Brothers Charles Sumner Greene (1868-1957) and Henry Mather Greene (1870-1954) were born in Brighton, Ohio. As teenagers, they moved to St. Louis with their parents and attended the Manual Training School of Washington University, studying woodworking, metalworking, and toolmaking. At their father’s urging, the Greene sons enrolled in the Massachusetts Institute of Technology School of Architecture. After studying classic styles of design, Henry earned a position with architect H. Langford Warren and Charles with Winslow and Wetherell, both in Massachusetts.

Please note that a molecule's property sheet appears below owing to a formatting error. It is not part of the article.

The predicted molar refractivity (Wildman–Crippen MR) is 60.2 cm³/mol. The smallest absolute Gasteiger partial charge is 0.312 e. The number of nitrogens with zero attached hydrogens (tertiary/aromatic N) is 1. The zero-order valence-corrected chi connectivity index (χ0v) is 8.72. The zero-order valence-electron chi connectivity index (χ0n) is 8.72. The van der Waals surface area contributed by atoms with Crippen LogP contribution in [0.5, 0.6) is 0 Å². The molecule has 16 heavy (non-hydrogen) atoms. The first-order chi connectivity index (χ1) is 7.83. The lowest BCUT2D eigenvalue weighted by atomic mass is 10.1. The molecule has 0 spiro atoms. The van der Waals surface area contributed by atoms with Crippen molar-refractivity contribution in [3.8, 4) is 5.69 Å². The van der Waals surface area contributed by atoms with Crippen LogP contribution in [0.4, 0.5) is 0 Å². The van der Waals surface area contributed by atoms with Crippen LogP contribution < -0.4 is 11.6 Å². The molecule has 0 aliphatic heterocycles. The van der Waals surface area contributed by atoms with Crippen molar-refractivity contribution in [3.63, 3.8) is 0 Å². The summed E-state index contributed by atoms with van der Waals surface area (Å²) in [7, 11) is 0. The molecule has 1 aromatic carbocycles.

In 1893, the Greene sons followed their parents to Pasadena, California, stopping at Chicago’s World’s Columbian Exposition. Here, they were exposed to Japanese architecture, a style that would later heavily influence their designs. Once in California, Charles and Henry established the architecture firm of Greene and Greene. Specializing in the Arts and Crafts style, often incorporating Japanese design elements including the integration of indoor and outdoor spaces, they completed dozens of homes in Southern California, including their masterwork, the Gamble House, in Pasadena.